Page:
From: Associated Press
Published January 13, 2006 12:00 AM

Greenpeace Activists Board Ex-French Warship Saying It's Carrying Toxic Waste to India

PARIS — Two Greenpeace activists boarded a decommissioned French warship Thursday to protest its departure for India for dismantling, saying it carries hundreds of tons of toxic waste.


The activists chased down the carrier Clemenceau in the southern Mediterranean, near the entrance to the Suez Canal, and climbed the ship's mast, Greenpeace's France office said in a statement.


The activists were urging Egyptian authorities to refuse it access to the canal. Greenpeace wants France to take back the ship, saying the Clemenceau holds hundreds of tons of toxic waste, including 500 tons of asbestos.


Egyptian environmental officials have demanded that the ship submit certificates required under the Basel Convention -- an international pact on trade in potentially hazardous waste -- to prove it is free of any harmful substances before it is allowed to enter the Suez Canal, said Ahmed Ageeba, the honorary French consul in Port Said.


French Defense Ministry spokesman Jean-Francois Bureau told Europe 1 radio Thursday night that Egyptian authorities had asked France for "clarifications about the technical conditions of the passage through the canal."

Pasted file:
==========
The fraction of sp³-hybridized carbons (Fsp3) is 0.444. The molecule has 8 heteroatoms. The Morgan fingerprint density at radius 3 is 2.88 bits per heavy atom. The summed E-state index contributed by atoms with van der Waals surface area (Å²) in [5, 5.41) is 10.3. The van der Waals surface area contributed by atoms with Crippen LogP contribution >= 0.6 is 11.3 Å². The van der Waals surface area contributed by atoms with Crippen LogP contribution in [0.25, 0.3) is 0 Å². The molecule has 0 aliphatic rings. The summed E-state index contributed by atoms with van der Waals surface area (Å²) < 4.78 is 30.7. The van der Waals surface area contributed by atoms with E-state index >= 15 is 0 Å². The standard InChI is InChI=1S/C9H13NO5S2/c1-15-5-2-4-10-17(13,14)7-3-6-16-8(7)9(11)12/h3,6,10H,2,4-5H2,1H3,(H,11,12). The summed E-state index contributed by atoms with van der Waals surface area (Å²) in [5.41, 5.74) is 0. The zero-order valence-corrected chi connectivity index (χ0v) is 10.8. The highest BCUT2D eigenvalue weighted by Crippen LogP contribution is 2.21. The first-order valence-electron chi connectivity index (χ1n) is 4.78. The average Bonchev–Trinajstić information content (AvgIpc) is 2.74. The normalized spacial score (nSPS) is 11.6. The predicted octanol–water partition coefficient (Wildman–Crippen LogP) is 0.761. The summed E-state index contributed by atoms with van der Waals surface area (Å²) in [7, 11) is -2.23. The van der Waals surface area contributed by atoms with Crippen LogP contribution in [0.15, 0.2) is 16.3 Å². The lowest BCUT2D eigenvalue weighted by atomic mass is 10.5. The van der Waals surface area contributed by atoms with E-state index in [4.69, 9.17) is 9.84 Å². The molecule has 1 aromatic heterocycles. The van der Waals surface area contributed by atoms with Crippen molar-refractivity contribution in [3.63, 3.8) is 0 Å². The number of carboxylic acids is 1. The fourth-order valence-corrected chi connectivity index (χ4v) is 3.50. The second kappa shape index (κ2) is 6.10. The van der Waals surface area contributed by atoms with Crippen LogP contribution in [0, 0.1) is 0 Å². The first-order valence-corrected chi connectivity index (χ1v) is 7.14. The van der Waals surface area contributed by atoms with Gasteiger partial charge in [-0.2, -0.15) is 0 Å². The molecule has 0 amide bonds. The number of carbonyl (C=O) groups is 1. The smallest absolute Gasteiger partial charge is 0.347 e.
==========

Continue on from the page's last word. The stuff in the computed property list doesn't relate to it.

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He said that the ship had not been refused passage and that the Egyptian query was standard.


Bureau also said that most of the asbestos had been removed from the ship before its departure.


The French Defense Ministry said in a statement that the Greenpeace action would not hinder the ship's itinerary. The ministry said that naval authorities did not intervene to stop the activists.


The ship is being towed to the Alang ship-breaking yard in western India's Gujarat state, where it is expected to arrive in March.


A monitoring panel of India's Supreme Court said last week that the ship is not welcome in the country's waters and that France has violated international agreements in sending it to India.


Source: Associated Press


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